- Hitchens looks back at the Rushdie fatwa and its legacy of censorship.
- The Feltron 2008 Annual Report
- “The Governor and the Glove” – an encounter with Blagojovich
- Joseph O’Neill remembers Updike (via TEV)
- Ted Leo performs Bruce Springsteen’s “Dancing in the Dark.”
- The Paleolithic era of online news.
- TNR reviews Outliers: “It is an axiom of Malcolm Gladwell’s method that a perfect anecdote proves a fatuous rule.“
“Ah, I think, a lizard-poet. This particular category was one I had concocted years before to describe those poets who were too Olympian to mingle with the rest of us, who stood to the side, detached, having feelings.” Remembering Larry Levis, whose book of last poems, The Darkening Trapeze, was released this past week.
“I’m writing about people. Man involved in the human dilemma, facing the problems bigger than he, whether he licks them or whether they lick him. But man as frail and fragile as he is, yet he will keep on trying to be brave and honest and compassionate, and that, to me, is very fine and very interesting — and that is the reason I think any writer writes.” William Faulkner on why writers write in a rare recording from the University of Virginia, via Brain Pickings.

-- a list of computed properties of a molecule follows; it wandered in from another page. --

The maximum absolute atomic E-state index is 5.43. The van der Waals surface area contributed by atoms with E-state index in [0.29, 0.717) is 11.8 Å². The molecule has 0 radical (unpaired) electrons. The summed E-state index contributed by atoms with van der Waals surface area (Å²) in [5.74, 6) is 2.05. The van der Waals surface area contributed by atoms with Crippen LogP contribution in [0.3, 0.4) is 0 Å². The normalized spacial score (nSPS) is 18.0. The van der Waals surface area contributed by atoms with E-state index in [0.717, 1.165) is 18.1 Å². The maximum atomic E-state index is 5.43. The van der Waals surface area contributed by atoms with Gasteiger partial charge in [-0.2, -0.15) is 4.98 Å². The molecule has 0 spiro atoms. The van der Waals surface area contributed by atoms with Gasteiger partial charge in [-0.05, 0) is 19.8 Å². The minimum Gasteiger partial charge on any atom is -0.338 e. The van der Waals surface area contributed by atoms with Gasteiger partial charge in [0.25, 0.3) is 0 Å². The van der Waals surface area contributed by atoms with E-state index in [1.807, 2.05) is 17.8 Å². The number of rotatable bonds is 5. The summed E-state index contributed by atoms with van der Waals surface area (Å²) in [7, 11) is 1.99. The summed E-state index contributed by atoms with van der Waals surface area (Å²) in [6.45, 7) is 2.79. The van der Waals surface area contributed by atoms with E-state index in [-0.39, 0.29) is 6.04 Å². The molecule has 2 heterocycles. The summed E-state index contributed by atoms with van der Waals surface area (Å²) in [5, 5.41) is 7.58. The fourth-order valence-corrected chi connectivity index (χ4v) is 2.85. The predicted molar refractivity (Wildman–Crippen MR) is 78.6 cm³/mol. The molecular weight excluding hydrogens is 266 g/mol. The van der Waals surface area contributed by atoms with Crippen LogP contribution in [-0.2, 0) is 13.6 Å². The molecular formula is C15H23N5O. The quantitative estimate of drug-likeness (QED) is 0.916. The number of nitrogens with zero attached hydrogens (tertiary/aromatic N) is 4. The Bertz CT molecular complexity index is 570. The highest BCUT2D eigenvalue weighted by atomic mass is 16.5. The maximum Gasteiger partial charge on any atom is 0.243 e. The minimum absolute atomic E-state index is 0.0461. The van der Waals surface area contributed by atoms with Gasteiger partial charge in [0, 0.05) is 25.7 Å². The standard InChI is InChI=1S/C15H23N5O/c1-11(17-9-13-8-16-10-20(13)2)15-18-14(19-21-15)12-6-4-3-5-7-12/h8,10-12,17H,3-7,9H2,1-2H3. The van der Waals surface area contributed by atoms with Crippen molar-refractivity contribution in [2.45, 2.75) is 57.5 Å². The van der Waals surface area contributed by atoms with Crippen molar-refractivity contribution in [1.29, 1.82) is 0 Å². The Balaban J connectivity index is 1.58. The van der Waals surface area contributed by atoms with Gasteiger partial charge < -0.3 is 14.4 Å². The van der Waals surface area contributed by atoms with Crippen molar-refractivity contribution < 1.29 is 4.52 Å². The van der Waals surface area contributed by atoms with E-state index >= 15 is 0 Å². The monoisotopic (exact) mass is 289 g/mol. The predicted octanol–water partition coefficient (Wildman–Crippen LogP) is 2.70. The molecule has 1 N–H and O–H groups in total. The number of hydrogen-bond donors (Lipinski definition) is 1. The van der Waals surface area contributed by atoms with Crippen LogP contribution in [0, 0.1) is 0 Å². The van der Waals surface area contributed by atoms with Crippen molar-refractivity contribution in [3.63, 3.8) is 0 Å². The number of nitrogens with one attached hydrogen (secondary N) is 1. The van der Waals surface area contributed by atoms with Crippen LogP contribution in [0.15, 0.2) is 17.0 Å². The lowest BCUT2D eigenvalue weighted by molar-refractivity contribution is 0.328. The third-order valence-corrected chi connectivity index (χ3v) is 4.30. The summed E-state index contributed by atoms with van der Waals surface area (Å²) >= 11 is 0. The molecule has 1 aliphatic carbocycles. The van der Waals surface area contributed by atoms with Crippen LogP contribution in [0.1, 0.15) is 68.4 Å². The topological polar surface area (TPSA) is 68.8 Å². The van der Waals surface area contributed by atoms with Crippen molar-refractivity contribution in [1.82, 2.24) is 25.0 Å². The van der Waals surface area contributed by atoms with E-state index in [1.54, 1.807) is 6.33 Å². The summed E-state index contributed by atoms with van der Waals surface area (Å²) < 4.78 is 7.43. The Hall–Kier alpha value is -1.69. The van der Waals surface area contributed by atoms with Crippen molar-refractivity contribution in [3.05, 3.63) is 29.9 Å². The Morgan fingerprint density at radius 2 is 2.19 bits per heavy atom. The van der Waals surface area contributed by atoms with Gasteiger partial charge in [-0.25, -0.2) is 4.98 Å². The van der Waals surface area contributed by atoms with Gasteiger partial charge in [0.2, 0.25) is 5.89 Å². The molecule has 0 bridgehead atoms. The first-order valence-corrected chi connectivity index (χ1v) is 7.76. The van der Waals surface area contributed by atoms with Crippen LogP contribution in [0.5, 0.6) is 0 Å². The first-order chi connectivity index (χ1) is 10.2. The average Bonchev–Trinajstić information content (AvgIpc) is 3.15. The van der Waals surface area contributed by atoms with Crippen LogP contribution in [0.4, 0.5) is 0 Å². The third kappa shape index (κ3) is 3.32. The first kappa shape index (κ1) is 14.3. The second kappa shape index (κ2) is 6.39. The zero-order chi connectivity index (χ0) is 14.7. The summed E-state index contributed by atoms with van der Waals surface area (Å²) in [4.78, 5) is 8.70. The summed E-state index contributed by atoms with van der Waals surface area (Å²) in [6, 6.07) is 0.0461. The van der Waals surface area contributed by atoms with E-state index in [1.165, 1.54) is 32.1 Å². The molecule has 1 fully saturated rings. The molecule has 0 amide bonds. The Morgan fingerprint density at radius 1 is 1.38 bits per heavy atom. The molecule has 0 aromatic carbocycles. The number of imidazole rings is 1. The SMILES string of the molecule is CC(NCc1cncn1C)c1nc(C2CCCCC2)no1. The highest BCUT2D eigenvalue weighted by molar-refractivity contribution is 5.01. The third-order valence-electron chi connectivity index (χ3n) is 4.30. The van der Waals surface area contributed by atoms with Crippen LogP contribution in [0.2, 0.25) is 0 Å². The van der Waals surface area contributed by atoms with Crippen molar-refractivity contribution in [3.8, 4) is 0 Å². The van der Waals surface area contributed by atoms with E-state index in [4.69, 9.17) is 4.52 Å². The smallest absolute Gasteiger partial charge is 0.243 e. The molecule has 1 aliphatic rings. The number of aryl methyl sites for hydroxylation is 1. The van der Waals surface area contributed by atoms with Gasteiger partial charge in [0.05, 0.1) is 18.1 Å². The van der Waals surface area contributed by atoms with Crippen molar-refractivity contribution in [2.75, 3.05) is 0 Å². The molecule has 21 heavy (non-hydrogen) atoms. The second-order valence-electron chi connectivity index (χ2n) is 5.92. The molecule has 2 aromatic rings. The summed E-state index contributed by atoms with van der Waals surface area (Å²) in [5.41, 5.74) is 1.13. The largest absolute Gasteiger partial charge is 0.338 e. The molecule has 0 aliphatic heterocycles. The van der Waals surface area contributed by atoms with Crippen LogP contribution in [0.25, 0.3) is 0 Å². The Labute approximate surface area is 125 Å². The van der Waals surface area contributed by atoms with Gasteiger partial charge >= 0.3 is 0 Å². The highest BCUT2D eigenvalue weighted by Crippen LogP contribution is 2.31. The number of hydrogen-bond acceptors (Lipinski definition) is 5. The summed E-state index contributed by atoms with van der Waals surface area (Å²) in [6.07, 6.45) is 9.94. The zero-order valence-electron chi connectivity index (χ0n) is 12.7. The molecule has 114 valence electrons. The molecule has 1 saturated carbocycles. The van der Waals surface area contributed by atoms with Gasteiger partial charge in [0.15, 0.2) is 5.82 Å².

All of us have particular words that we use a little too often. Writers tend to be embarrassed about their predilections for certain turns of phrase. At Slate, Matthew J.X. Malady reacts to the news that he uses iteration too much, and delves into the ways our verbal habits spread to others.
“I do not find it unusual that many writers I know acquire vintage clothes, buy old homes, and rescue animals. For one, we don’t have Wall Street salaries, and secondly, we’re suckers for backstory, particularly that which is left to the imagination. Our job, after all, is to make up lives, engage in epic games of pretend.” Megan Mayhew Bergman writes for Ploughshares about collecting cast-off objects, “the chaos of memories,” and becoming a writer. Pair with David L. Ulin‘s reflection on Bergman’s essay and the way we think about memory, written for the LA Times.